Englisch / Französisch
Hardcover mit 3 Ausklappseiten
24 x 30 cm
176 Farb- und 42 Sw-Abbildungen
Der französische Künstler Raymond Hains (1926–2005) war Zeit seines Lebens ein unermüdlicher Neuerer, der in seiner Kunst immer wieder zeitgemäße Ausdrucksmittel und neue Chiffren fand. Bereits in den frühen Nachkriegsjahren experimentierte er mit Fotogrammen und optisch verzerrenden Kameralinsen in der von ihm so genannten hypnagogischen Fotografie. In den 1950er-Jahren holte er abgerissene Poster von den Plakatwänden der Städte, erklärte sie zu Gemälden und offerierte als Affichist eine realitätsnahe Alternative zur Spiritualität des abstrakten Expressionismus. 1960 gehörte er zu den Gründungsmitgliedern des Nouveau Realisme und brachte mit Bauzäunen die sperrige Wirklichkeit der Straße in den Ausstellungsraum. Dann entdeckte er die Möglichkeiten des Sprachspiels und hielt die sich ergebenden Narrationen und Gegenüberstellungen in Fotografien fest oder sammelte die dazugehörigen Dokumente in Koffern. An den Rändern des Stadtbilds entdeckte er Skulpturen auf der Straße, die er ebenfalls fotografierte. Um die Jahrtausendwende schließlich begann er seine Serie der Macintoshages, für die er Bilder auf den Dialogfenstern seines Computers collagierte, und formte Neonskulpturen nach den borromäischen Knoten des Psychologen Jacques Lacan.
Diesem Erfindungsreichtum und der Vielschichtigkeit des Werks angemessen, zeigte die Galerie Max Hetzler 2015 eine thematisch angelegte Retrospektive gleichzeitig an allen drei Orten der Galerie in Berlin und Paris. Die vorliegende Publikation, als erste umfassende Monografie in Zusammenarbeit mit dem Estate des Künstlers geschaffen, spannt von dort einen größeren Bogen. Sie verdeutlicht die vielen Bezüge, die es in ihrer Gesamtheit ermöglichen, dieses künstlerische Schaffen in all seinen Verflechtungen zu erfahren. Dem kenntnisreichen werkbiografischen Essay von Kurator Jean-Marie Gallais sind eine persönliche Würdigung der Künstlerin Tacita Dean sowie ein Text und ein langes Gespräch mit dem Künstler von Hans Ulrich Obrist beigestellt, in dem Hains’ unerschöpfliche Assoziationsketten in seinen eigenen Worten nachlesbar werden.
THE RAVISHING OF TORN POSTERS AND THE REVERBERATIONS THEREOF
In 1949, while filming shorts in the street, Hains’s eye strayed to a wall covered with posters. The inscription generally found on stretches of windowless wall in France thus gave his film its title: Loi du 29 juillet 1881 ou Défense d’afficher (Law of 29 July 1881 or Billposting forbidden). Hains photographed parts of this strangely stratified wall of paper, then decided to detach a fragment and take it home. The critic Alain Jouffroy gives a contextualised version of this hypothetical ‘first’: ‘The decision to consider torn posters as works of art dates back…to 1949, and coincided with a walk that Raymond Hains was taking in Saint-Germain-des-Prés…spotting a torn poster on the bottom of the rue de Rennes on a construction fence…he experienced what Zen Buddhists call satori: the torn eye of a woman made it possible to see the letters of the poster beneath. He unpeeled the poster and told Villeglé about it. Villeglé was then in Nantes…and immediately adopted the same procedure in the same derisive spirit, making fun of the abstract or semi-figurative painting then being done, which afforded, it must be said, singularly little interest compared to the discoveries of the pre-war painters.’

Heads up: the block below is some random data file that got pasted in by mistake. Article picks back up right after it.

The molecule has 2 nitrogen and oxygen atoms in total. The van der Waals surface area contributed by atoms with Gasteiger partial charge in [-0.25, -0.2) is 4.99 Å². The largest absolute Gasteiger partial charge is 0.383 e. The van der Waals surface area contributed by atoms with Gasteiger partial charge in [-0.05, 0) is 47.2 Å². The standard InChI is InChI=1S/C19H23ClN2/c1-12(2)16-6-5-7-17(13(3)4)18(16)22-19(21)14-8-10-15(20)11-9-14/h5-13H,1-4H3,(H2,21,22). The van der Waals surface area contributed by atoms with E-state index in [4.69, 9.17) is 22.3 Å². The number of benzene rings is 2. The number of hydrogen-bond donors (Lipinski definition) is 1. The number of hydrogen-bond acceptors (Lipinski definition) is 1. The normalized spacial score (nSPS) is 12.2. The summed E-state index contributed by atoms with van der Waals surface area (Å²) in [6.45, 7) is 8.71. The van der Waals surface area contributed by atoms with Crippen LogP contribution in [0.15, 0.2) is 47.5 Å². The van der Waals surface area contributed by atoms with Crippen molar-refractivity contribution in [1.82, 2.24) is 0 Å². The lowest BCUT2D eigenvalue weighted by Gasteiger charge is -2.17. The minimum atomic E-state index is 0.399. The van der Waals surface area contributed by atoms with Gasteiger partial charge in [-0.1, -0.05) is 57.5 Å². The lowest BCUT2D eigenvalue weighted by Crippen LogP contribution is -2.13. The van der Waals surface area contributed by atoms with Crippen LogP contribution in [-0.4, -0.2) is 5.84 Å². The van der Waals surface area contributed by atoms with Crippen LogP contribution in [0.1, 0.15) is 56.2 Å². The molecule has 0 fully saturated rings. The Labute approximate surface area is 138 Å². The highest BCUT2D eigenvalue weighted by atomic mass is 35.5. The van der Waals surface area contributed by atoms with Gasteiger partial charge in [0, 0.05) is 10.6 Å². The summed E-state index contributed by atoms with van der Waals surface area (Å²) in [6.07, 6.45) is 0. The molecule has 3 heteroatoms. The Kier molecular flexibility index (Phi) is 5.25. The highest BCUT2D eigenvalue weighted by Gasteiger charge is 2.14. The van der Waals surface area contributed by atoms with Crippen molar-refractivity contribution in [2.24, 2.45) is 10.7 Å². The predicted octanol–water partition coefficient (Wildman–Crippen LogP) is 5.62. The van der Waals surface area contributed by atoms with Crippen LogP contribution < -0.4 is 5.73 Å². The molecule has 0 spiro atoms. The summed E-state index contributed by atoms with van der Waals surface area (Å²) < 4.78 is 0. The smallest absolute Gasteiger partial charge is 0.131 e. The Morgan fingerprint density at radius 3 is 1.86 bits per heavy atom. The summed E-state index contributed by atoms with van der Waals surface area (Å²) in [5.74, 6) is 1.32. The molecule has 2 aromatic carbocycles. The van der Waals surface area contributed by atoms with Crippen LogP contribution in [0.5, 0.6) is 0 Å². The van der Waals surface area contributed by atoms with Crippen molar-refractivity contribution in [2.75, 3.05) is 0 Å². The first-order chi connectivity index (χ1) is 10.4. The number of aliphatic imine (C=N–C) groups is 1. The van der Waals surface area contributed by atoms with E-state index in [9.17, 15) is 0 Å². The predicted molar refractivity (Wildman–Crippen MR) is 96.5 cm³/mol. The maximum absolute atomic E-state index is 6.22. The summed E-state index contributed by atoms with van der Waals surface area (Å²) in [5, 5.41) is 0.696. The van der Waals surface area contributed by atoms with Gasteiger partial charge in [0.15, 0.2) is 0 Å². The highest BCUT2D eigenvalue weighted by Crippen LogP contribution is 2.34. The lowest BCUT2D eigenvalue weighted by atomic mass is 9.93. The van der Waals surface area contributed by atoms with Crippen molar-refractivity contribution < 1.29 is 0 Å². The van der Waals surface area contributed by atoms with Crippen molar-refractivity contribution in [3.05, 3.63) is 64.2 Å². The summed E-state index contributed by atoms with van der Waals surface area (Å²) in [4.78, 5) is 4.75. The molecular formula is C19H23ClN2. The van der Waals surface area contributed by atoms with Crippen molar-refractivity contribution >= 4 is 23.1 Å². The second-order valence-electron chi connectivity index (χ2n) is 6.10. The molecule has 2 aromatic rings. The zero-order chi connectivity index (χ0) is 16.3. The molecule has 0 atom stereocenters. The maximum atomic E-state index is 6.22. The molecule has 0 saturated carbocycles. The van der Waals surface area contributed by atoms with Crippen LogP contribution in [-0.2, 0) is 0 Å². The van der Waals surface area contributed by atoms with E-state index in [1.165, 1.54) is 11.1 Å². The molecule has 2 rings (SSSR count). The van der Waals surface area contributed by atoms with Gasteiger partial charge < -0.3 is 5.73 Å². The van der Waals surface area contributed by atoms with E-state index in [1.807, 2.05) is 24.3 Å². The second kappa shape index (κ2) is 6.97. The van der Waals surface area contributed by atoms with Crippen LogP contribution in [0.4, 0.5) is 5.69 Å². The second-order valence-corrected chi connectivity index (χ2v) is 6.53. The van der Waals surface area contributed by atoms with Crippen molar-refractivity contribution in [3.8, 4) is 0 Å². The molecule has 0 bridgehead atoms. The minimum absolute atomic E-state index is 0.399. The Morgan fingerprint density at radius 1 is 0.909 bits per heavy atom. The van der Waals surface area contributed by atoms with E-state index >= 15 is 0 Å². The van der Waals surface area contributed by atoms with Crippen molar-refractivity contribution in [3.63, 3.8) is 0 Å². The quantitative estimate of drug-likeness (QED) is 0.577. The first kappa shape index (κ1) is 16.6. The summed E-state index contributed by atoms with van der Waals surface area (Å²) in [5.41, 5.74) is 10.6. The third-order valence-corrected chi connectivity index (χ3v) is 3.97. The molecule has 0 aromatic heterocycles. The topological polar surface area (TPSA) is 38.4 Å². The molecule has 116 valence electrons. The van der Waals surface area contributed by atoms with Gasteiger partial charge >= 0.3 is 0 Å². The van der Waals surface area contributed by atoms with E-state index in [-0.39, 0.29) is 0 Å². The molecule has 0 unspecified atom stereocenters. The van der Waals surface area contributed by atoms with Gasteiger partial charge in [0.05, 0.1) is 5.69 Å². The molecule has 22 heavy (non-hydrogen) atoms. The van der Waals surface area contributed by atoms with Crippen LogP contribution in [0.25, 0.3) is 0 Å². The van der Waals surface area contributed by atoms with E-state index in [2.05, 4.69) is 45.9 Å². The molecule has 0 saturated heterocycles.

This foundational gesture, which brought together Hains, Villeglé, François Dufrêne (who exhibited the backs of posters), Mimmo Rotella and Wolf Vostell, marked a turning point in the history of art. Showing torn posters gathered in the streets had at least one thing in common with Marcel Duchamp’s readymades: pre-existence. But, whereas the readymade awarded a central place to its inventor (the person who chose the industrial object), the torn posters were the work of a multitude of anonymous passers-by. They did away with the notion of a creator and were the product of the city itself, realising the utopian idea of a collective work created ‘by everybody and not by Hains’ (or ‘by one’: in French, Hains is pronounced like un = one). The ‘collective unconscious’ was the Holy Grail of the Surrealists, which they located in the work of outsider artists. Now the affichistes had come up with a new definition of the collective unconscious, one that involved direct contact with city life and history. In another significant displacement, torn posters were the reverse of collage or assemblage, two emblematic procedures of modernity: décollage, in the most literal sense a rip-off – but also a take-off. Nevertheless, the first examples of posters harvested by Hains and Villeglé are clearly compositions made with deliberately torn and partly re-glued poster scraps. For Ach Alma Manetro (1949), Villeglé says that they shared the work of re-composition: the left-hand side was by Villeglé and the right-hand by Hains. In subsequent years, it was not unusual for the two artists to very lightly retouch their trouvailles...